Aaron Abma is a PhD candidate in Philosophy at the University of Pittsburgh. He studies ethics and theories of value, as well as the history of ethics and ancient philosophy, with particular interest in competing understandings of goodness: the nature of the good, its function in ethical theories and human life, and its relation to other evaluative notions. His dissertation compares two understandings of the good: the good as good for some being, in the sense of benefit, and the good as that which is worthy of love. He argues that the good functions for us in ways that cannot be accounted for on an understanding of the good as the beneficial, and he begins to develops an account of the good as that which is worthy of love. He has taught courses in ethics and the introduction to philosophy, and he has a BA in Philosophy and a BS in Physics from Calvin College (now Calvin University, 2016).
Richard Burke is a PhD candidate in Government at the University of Virginia. His research interests broadly focus on political representation in subnational politics. His dissertation examines the role that national politics, local media and elite communication play in defining big-city politics. He has published articles on state legislatures in Social Science Quarterly and Political Research Quarterly. He has also written commentary pieces on American elections that have been featured in the Washington Post’s Monkey Cage blog and London School of Economics’ American Politics and Policy blog. His teaching interests include: public opinion, American political thought, and urban and local politics. He has a BA in Politics from the Fairfield University (2017, summa cum laude).
Michael Burton is a PhD candidate in philosophy at Yale University. He studies philosophical logic, focusing now on paradoxes and nonclassical logics. His dissertation defends the view that many paradoxes have the same underlying structure, necessitating a uniform solution, and presents a new paraconsistent logic for such a solution. He also has research interests in metaphysics, philosophy of mathematics, and philosophy of religion. As a teaching fellow, he assisted in the teaching of courses on mathematical logic, computability, and infinity. He has a BA in philosophy and economics from Pepperdine University (2017, summa cum laude).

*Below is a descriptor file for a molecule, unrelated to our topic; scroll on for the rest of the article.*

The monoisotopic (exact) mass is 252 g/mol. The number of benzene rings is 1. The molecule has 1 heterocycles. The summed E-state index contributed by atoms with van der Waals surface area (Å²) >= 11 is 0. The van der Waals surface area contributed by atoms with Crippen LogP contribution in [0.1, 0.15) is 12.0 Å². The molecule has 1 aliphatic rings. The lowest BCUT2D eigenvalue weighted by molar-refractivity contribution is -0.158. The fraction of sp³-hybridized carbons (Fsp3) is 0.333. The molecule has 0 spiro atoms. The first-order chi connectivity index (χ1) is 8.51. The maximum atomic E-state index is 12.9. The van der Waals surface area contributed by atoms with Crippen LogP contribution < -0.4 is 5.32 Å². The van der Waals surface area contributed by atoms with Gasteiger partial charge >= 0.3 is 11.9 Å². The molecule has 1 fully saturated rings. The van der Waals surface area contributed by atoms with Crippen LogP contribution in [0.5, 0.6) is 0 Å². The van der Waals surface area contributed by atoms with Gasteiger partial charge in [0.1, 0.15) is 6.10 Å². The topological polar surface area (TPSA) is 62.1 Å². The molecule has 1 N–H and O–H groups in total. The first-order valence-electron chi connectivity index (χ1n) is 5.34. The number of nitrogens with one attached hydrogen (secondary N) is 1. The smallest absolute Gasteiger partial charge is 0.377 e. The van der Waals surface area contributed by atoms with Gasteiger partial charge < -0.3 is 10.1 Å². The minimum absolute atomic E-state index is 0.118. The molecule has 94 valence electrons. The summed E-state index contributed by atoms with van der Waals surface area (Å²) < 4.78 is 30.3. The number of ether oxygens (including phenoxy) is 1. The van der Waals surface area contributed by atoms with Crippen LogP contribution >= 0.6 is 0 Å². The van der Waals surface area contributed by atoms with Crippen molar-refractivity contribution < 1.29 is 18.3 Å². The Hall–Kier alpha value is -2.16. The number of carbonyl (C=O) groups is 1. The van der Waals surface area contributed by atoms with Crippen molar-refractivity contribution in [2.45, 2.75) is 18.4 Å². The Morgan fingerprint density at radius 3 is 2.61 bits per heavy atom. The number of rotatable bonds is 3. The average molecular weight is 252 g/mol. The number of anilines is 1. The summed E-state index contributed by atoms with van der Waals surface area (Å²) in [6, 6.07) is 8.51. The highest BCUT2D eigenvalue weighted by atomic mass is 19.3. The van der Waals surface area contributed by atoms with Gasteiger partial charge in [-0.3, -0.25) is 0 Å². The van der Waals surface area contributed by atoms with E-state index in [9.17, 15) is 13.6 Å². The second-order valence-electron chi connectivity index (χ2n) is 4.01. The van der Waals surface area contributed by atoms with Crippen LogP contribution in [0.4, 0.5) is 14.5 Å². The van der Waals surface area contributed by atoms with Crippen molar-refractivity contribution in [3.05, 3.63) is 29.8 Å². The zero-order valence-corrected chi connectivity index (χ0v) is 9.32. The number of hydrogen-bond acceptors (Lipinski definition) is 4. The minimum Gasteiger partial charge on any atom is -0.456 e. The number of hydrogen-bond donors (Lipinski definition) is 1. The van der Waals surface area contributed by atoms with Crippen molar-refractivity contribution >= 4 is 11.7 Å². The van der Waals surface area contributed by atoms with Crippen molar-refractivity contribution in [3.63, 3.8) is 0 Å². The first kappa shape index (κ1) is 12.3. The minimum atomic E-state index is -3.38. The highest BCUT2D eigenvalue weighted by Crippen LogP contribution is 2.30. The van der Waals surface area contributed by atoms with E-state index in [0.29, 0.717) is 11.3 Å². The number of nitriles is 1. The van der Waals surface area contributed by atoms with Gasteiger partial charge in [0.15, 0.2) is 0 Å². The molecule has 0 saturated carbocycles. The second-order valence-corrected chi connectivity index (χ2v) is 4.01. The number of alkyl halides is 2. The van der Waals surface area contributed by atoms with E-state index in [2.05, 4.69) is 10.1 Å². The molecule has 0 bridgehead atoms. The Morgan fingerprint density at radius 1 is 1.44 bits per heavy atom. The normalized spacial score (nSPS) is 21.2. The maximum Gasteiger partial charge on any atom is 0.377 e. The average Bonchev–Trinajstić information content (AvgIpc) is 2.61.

Tommy D’Addario earned a BA in English at Hope College (2016) and an MFA in Creative Writing, Poetry at the University of Montana (2019). After graduating, he taught poetry to elementary and middle school students through the Missoula Writing Collaborative, a non-profit organization devoted to empowering students through creative writing. Tommy’s poetry has appeared in Columbia Journal, Southern Humanities Review, and Western Humanities Review, among other publications, and he’s the author of the chapbook Requiring a More Articulate Courier of the Gods (Ghost City Press, 2020). He lives in Missoula, Montana, and currently works as an Implementation Consultant for Spreedly, a payments orchestration company.
Stephen Ferguson is currently pursuing his doctorate in Philosophy at Fordham University. He studies phenomenological hermeneutics, philosophy of religion, and political philosophy and has taught both Human Nature and Ethics. His research investigates the role of phronesis in addressing the critical problem of making true judgments within the framework of verbum hermeneutics, especially in the work of the early Heidegger, Gadamer, and Bernard Lonergan, SJ. Previously, Stephen studied at Boston College, where he received a BA in Philosophy with a minor in Economics (2015, summa cum laude) and was part of the Perspectives Honors Program. He also received an MA in Philosophy there in 2017, during which time he was a Lonergan Master’s Fellow. He has written book reviews for The Lonergan Review. Next year, he will be pursuing a JD at Yale Law School in the class of 2025. In his free time, Stephen loves running and biking, playing Scrabble, and swing dancing.
Daniel Gee is Assistant Professor of Music at Westmont College, where he directs the College Choir and Chamber Singers. Actively engaged in both choral and orchestral worlds, his conducting duties have included serving as Assistant Conductor of the Long Beach Symphony and the Santa Barbara Symphony, and as Associate Conductor of Choral Arts Initiative, a professional new music choir based in Orange County, CA. As a composer, he has had commissioned works performed by the Santa Barbara Quire of Voyces, the Westmont Orchestra, the Santa Barbara Choral Society, and the Westridge School Chamber Orchestra. He earned his Doctor of Musical Arts at the University of Southern California, and his dissertation presents a theological analysis of Osvaldo Golijov’s La Pasión según San Marcos.
Bridget Safranek Knuffke is a PhD candidiate in Philosophy at the Catholic University of America. She studies the history of philosophy, with particular emphasis on the Middle Ages, specifically the thought of St. Thomas Aquinas. Bridget plans to write her dissertation on Aquinas’ philosophy of punishment, exploring the Thomistic view of punishment and whether it remains relevant. Her other research interests include the moral effects of music, art, and technology. She has taught introductory courses in both classical and modern philosophy, and has a BA in Philosophy from the University of Dallas (2017, summa cum laude, Phi Beta Kappa) and a Licentiate in Philosophy from Catholic U (2020). Bridget is also a graduate fellow at the Institute for Human Ecology. She and her husband live in Washington, D.C.